The glories of Sicily’s ancient hilltop towns, Ragusa

To reach either half of Ragusa, the old town of Ragusa Ibla and it’s newer counterpart Ragusa Superiore, requires you to descend into the deep ravine of Valle dei Ponti, and then clamber back up endless flights of steep stairs worn by the passage of time and countless feet. There is no better example of this than the Salita Commendatore, stairs that wind through the 18th century heart of Ragusa Superiore, crossing hairpin bends of the winding road and passing under stone arches as you climb.

Breathlessly, we arrived at the Chiesa di Santa Maria delle Scale, St Mary of the Stairs, a 13th-century Gothic church given a Baroque makeover after the earthquake of 1693 which flattened much of the original city. The climb to the church is worth the effort when you turn around. I challenge anyone not to be wowed by the superb views across to Ragusa Ibla and over the surrounding countryside. Once you reach the small square next to the church, the good news is that it’s all downhill back to Ragusa Ibla.

Ragusa Ibla from Ragusa Superiore, Sicily, Italy

Ragusa Ibla from Ragusa Superiore, Sicily, Italy

Ragusa Ibla from Ragusa Superiore, Sicily, Italy

Ragusa Ibla from Ragusa Superiore, Sicily, Italy

Ragusa Superiore, Sicily, Italy

Ragusa Superiore, Sicily, Italy

Ragusa Ibla, Sicily, Italy

Ragusa Ibla, Sicily, Italy

Cathedral, Ragusa Ibla, Sicily, Italy

Cathedral, Ragusa Ibla, Sicily, Italy

Cathedral, Ragusa Ibla, Sicily, Italy

Cathedral, Ragusa Ibla, Sicily, Italy

Like too many churches on our trip, St. Mary of the Stairs wasn’t open. You have to time your visit well to arrive when churches are open in Sicily, even the cathedral in Ragusa only opens for limited periods. We started our descent on the road, but occasionally dived down narrow stairways or cobbled alleys to explore the nooks and crannies of this fascinating place. There are tremendous views to be had between the tall houses as you tumble downwards to reach the Church of Santa Lucia.

The small square in front of the church offers panoramic views, some of the most iconic in Ragusa. The blue dome of the Church of Santa Maria dell’ Itria prominent against the cityscape. From this vantage point you get a sense of Ragusa Ibla’s layout and its place in the landscape. We spotted metallic figures of people climbing a nearby hill, a nod to a local legend that claims the treasures of the town were buried on a hilltop to stop them falling into the hands of the invading Arabs. Treasures that have yet to be found.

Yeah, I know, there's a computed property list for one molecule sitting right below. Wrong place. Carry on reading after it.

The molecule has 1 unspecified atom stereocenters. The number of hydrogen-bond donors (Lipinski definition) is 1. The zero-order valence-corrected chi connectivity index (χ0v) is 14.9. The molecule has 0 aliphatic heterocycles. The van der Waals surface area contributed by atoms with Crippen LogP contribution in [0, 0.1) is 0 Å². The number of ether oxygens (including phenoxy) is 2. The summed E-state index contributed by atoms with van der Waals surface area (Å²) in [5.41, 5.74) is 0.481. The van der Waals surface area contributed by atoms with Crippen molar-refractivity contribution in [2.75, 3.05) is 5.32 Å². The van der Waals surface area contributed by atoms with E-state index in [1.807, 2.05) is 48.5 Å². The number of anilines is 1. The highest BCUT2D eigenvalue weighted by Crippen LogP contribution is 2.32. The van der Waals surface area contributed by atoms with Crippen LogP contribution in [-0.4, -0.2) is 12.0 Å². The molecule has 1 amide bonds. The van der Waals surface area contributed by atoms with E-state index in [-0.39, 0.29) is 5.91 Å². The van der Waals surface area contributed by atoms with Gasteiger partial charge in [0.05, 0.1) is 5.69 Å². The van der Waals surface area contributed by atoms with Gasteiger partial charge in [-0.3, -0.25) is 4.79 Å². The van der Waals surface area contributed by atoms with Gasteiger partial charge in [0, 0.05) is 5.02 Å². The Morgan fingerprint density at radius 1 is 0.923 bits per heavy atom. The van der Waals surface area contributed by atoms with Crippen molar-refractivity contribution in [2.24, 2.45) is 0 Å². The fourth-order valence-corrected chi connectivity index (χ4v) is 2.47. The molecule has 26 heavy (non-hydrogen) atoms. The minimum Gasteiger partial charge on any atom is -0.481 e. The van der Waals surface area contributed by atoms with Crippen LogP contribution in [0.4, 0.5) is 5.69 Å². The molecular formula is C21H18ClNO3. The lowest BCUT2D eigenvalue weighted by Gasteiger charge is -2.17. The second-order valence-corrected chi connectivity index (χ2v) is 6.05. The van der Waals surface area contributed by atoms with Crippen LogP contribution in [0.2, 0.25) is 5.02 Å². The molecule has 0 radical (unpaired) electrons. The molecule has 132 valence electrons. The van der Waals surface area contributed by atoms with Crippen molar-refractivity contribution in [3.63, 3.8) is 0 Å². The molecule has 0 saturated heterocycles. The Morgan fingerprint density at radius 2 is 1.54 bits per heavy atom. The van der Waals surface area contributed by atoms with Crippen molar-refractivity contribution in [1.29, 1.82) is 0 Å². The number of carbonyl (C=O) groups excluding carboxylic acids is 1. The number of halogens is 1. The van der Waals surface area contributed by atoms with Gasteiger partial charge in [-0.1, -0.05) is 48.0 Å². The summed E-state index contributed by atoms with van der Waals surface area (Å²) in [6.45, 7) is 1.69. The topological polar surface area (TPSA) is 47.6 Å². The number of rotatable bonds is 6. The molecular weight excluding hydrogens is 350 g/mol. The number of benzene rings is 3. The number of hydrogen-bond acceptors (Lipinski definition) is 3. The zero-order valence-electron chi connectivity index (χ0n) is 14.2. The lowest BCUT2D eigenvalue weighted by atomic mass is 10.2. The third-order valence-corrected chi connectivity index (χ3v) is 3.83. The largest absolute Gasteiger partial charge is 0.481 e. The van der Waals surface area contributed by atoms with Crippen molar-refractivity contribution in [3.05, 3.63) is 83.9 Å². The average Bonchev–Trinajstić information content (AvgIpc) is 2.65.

This part of Ragusa Superiore was built following the 1693 earthquake that destroyed the ancient town of Ragusa Ibla. The devastation was almost total and a decision was taken to build a new town on the hill opposite the original town. A new cathedral and grand palaces were built, and that might have been the end for Ragusa Ibla, except the local aristocracy couldn’t bear to see the town fall into ruin. Instead, they decided to rebuild their former palaces, churches and houses in the Baroque style.

Ragusa Ibla dates back to the Ancient Greeks, and was a thriving urban centre during Roman and Byzantine times. It continued to be an important economic hub during the 200-years of Arab occupation before the 11th century conquest by the Normans, after which it was a provincial capital in the Kingdom of Sicily. This epic history can still be glimpsed as you wander the streets of Ibla, or more conveniently in the archeological museum.

Ragusa Superiore, Sicily, Italy

Ragusa Superiore, Sicily, Italy

Ragusa Ibla, Sicily, Italy

Ragusa Ibla, Sicily, Italy

Ragusa Ibla, Sicily, Italy

Ragusa Ibla, Sicily, Italy

Ragusa Superiore, Sicily, Italy

Ragusa Superiore, Sicily, Italy

Ragusa Superiore, Sicily, Italy

Ragusa Superiore, Sicily, Italy

Ragusa Ibla from Ragusa Superiore, Sicily, Italy

Ragusa Ibla from Ragusa Superiore, Sicily, Italy

We made our way back into Ragusa Ibla, and wound our way around the streets to the Piazza Duomo  and then to the scenic public gardens at the bottom of the town. The gardens have a lovely avenue of palm trees, three attractive churches (none of which was open), and, best of all, sweeping views across the countryside. We sat on a bench in the shade and watched the world not go by, before heading back into the maze of Ibla. Unbeknown to us, we had timed things well because all the churches suddenly seemed to be open … finally.